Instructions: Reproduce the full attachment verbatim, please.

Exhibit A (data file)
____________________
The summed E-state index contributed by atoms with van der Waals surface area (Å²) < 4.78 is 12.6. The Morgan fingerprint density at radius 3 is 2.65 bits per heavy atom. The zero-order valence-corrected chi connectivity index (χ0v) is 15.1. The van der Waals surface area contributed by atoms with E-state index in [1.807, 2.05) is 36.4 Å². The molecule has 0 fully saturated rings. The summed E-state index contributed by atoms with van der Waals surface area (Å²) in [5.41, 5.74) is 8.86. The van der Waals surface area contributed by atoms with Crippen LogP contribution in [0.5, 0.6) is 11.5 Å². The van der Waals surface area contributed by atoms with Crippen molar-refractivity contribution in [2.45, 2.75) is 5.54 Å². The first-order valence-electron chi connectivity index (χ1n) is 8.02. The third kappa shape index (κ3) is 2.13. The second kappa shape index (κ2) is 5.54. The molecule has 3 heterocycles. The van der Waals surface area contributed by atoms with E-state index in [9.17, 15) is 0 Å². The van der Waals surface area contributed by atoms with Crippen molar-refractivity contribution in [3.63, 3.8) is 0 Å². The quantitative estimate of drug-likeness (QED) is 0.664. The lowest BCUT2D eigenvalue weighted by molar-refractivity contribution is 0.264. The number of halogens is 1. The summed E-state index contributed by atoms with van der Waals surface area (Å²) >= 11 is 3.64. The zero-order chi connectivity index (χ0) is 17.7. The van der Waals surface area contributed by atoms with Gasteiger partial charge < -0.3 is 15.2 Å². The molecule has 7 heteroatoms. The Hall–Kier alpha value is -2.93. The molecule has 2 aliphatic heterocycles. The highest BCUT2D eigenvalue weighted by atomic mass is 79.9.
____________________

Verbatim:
The summed E-state index contributed by atoms with van der Waals surface area (Å²) < 4.78 is 12.6. The Morgan fingerprint density at radius 3 is 2.65 bits per heavy atom. The zero-order valence-corrected chi connectivity index (χ0v) is 15.1. The van der Waals surface area contributed by atoms with E-state index in [1.807, 2.05) is 36.4 Å². The molecule has 0 fully saturated rings. The summed E-state index contributed by atoms with van der Waals surface area (Å²) in [5.41, 5.74) is 8.86. The van der Waals surface area contributed by atoms with Crippen LogP contribution in [0.5, 0.6) is 11.5 Å². The van der Waals surface area contributed by atoms with Crippen molar-refractivity contribution in [2.45, 2.75) is 5.54 Å². The first-order valence-electron chi connectivity index (χ1n) is 8.02. The third kappa shape index (κ3) is 2.13. The second kappa shape index (κ2) is 5.54. The molecule has 3 heterocycles. The van der Waals surface area contributed by atoms with E-state index in [9.17, 15) is 0 Å². The van der Waals surface area contributed by atoms with Crippen molar-refractivity contribution in [3.63, 3.8) is 0 Å². The quantitative estimate of drug-likeness (QED) is 0.664. The lowest BCUT2D eigenvalue weighted by molar-refractivity contribution is 0.264. The number of halogens is 1. The summed E-state index contributed by atoms with van der Waals surface area (Å²) >= 11 is 3.64. The zero-order chi connectivity index (χ0) is 17.7. The van der Waals surface area contributed by atoms with Gasteiger partial charge < -0.3 is 15.2 Å². The molecule has 7 heteroatoms. The Hall–Kier alpha value is -2.93. The molecule has 2 aliphatic heterocycles. The highest BCUT2D eigenvalue weighted by atomic mass is 79.9.